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Call Me Crazy: A Five Film: TV Review

Call Me Crazy Jennifer Hudson Still - H 2013
Michael Desmond/Lifetime

The Bottom Line

Despite some heavy-handed moments, the anthology successfully ignites an emotional response.

Airdate

8 p.m. Saturday, April 20 (Lifetime)

Directors

Laura Dern, Bryce Dallas Howard, Bonnie Hunt, Ashley Judd, Sharon Maguire

Cast

Brittany Snow, Jennifer Hudson, Melissa Leo, Octavia Spencer, Sofia Vassilieva, Ernie Hudson, Jason Ritter, Jean Smart, Lea Thompson, Melanie Griffith, Chelsea Handler, Sarah Hyland

Lifetime's star-studded but emotionally exhausting short-film collection about mental illness is a mixed bag.

In 2011, Lifetime debuted Five, which, through five short films, chronicled moments in the lives of women with breast cancer. The cable network collected recognizable names and faces on both sides of the camera for the project, with mixed results. In his review, THR's David Knowles called it "a heavy-handed therapy session,and while there certainly are moments where that feels true in Five's follow-up, Call Me Crazy (this time about mental illness), its earnestness should not be dismissed.

Each of the five stories -- "Lucy," "Grace," "Allison," "Eddie" and "Maggie" -- focuses on one individual who is suffering from mental illness or living with someone who does. One character, the schizophrenic Lucy (Brittany Snow), appears in three of the five vignettes.

Like breast cancer, mental illness is an issue that touches nearly everyone in some way: About a quarter of the population has a diagnosable disorder. But unlike breast cancer, mental illness can be seen as a secret shame, something that Call Me Crazy touches on briefly but doesn't delve into too far. In fact, despite the short-film format, each minimovie is able whisk through unpleasantness quickly to tie things up neatly and find emotional resolution. It reminds me of another quote from Knowles on the original Five film: "In its weaker moments, it can feel like an afterschool special."

Like Five, Call Me Crazy boasts an impressive cast, including Jennifer Hudson, Melissa Leo, Octavia Spencer, Sofia Vassilieva, Ernie Hudson, Jason Ritter, Jean Smart, Lea Thompson, Melanie Griffith and Chelsea Handler. But the packed house leaves some, like Griffith, barely appearing onscreen or not having much to do (Handler stands in the background of "Eddie" mostly looking at her phone). A few though, like Leo, find a way to make the most of their moments and really shine.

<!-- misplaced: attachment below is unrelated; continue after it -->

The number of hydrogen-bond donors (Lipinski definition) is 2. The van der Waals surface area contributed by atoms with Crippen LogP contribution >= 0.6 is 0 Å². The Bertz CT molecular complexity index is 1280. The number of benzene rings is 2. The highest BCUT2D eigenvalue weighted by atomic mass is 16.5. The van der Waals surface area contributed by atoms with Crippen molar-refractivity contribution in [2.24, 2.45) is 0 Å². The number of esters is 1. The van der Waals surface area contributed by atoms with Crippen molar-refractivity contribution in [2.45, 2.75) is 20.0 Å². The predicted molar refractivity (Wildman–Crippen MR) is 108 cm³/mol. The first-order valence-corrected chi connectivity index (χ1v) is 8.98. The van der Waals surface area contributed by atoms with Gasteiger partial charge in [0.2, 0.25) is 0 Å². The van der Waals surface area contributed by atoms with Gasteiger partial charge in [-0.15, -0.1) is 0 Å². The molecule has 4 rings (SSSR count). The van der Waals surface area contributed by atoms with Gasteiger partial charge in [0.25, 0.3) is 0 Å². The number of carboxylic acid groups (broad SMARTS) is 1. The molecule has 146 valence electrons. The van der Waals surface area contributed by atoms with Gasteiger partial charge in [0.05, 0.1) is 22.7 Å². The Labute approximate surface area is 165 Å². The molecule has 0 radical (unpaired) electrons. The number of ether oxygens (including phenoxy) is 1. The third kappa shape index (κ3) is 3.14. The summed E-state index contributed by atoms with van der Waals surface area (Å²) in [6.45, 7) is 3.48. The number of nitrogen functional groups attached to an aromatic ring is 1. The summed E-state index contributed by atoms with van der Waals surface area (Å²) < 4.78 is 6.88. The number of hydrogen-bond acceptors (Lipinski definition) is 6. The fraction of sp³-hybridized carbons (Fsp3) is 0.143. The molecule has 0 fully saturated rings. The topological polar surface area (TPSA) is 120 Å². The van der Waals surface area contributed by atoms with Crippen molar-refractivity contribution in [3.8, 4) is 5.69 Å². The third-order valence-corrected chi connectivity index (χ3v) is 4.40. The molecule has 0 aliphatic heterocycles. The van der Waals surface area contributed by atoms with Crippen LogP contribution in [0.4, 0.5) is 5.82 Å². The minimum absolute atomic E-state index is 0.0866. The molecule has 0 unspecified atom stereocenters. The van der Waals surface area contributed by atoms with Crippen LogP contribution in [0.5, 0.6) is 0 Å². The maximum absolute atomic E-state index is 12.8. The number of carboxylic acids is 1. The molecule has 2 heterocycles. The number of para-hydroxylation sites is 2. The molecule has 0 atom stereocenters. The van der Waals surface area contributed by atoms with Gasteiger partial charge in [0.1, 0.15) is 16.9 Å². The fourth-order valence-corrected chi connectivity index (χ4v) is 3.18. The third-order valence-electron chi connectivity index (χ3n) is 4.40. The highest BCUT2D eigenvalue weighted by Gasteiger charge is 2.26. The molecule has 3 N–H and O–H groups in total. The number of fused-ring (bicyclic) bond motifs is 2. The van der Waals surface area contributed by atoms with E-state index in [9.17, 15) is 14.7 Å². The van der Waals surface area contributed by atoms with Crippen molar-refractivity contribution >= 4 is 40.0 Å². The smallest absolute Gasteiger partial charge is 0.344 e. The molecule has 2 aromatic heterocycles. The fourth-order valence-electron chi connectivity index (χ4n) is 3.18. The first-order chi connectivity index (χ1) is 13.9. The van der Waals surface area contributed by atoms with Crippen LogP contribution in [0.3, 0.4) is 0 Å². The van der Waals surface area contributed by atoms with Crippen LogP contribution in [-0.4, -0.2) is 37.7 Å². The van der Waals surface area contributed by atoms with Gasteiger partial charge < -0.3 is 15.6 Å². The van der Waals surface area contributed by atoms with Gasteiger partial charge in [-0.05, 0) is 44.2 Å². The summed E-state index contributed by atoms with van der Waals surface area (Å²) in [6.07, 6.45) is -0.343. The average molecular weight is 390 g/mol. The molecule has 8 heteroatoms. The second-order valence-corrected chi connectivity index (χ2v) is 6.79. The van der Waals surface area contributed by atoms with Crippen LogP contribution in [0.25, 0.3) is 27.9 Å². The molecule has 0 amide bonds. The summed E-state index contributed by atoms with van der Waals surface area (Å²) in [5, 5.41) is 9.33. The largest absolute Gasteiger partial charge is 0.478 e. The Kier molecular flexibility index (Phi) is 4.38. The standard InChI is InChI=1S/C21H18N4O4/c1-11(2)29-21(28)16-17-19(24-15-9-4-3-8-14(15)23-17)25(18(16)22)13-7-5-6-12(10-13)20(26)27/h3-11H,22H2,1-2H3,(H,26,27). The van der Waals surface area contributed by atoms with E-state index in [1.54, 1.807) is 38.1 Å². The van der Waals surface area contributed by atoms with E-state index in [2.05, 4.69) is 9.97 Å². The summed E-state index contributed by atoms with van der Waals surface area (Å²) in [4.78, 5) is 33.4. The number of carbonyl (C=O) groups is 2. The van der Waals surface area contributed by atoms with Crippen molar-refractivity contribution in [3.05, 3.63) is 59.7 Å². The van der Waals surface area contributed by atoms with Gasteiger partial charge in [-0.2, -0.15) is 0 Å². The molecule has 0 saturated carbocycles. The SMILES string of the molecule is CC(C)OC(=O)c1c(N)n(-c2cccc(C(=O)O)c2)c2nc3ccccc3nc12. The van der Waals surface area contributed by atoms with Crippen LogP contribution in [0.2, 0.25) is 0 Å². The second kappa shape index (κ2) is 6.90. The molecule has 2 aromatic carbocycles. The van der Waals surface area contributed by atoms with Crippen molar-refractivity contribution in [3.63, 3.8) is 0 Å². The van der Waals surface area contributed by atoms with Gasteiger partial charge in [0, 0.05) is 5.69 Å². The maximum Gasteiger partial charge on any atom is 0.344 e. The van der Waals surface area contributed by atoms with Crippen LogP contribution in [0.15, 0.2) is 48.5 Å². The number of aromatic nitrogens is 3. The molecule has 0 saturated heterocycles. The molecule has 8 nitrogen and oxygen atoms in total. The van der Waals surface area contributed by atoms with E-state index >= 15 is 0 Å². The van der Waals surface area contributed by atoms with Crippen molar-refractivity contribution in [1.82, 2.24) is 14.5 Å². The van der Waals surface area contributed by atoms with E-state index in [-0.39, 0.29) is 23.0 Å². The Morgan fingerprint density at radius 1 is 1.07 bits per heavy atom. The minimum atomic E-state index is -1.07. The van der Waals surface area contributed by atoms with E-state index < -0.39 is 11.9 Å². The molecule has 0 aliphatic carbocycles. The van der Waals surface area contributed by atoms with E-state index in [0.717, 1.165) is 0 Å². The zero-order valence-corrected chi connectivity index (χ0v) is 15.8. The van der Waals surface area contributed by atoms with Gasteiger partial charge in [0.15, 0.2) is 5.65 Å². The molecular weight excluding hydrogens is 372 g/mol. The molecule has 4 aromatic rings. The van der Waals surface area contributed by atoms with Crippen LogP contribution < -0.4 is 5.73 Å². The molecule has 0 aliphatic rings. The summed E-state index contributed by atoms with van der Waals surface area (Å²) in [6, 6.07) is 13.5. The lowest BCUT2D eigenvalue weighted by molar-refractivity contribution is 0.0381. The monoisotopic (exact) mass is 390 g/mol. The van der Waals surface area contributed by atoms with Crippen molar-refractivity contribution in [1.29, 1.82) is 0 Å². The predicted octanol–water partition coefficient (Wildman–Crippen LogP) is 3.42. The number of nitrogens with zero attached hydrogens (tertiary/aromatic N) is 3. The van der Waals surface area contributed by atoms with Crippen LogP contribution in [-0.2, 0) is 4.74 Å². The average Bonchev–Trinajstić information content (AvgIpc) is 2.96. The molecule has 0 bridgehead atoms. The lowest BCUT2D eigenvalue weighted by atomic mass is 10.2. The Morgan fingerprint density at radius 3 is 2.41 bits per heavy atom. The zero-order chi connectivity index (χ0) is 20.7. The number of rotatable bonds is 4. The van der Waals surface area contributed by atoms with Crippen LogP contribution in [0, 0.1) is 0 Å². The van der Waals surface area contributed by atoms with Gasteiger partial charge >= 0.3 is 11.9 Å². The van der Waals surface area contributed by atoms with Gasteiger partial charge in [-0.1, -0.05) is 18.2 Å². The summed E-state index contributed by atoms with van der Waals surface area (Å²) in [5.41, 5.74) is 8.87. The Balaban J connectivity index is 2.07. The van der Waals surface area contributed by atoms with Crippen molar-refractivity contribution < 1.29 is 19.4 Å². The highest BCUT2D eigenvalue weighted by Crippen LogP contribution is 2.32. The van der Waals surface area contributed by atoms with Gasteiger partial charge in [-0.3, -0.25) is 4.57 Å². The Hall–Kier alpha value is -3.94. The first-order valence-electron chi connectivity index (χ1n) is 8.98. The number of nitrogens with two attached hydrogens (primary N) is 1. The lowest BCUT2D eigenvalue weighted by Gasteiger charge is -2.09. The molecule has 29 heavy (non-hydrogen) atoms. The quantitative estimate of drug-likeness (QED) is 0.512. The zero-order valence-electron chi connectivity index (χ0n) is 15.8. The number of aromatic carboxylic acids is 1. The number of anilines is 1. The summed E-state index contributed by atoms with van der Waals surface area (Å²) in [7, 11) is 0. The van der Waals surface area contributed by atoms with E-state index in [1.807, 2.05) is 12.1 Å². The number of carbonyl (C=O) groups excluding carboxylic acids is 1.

The stories deal with several disorders, from schizophrenia to bipolar, depression and PTSD. The most affecting of these is portrayed by Leo ("Grace"), a bipolar mother whose daughter (Modern Family's Sarah Hyland) has had the burden of caring for her for most of her life. Those types of family issues, the support (or lack thereof) of friends, alienation, finding help and, sometimes, dealing with legal consequences are all part of the surrounding issues of mental illness that the collection does an admirable job of illustrating despite the occasional bad wig and whirlwind timeline ("Maggie" is particularly guilty of this misstep).

As for those behind the camera, "Grace," directed by Laura Dern, is the most stylish and emotional, though each segment has its moments (Bryce Dallas Howard does a particularly good job of portraying the pervasive and claustrophobic sadness of mental institutions in "Lucy"). Ashley Judd's "Maggie" is rushed and can feel messy, while Bonnie Hunt's "Eddie" is a fairly rote visual portrayal of depression but still emotionally resonates. "Allison," directed by Sharon Maguire (Bridget Jones's Diary) is a companion piece to "Lucy" that is good but not remarkable. 

Call Me Crazy seems to want to bring a dialogue about mental illness out into the open, but like the original Five film, it does so with mixed results. While the collection doesn't necessarily bring anything new to the table in its quick portrayals, it does at times successfully ignite an emotional response (a trait that also makes it exhausting.) Ultimately, though, depending on your own experience with mental illness or loving those who suffer from it, the overarching message of hope might be a resounding one despite the collection's other flaws.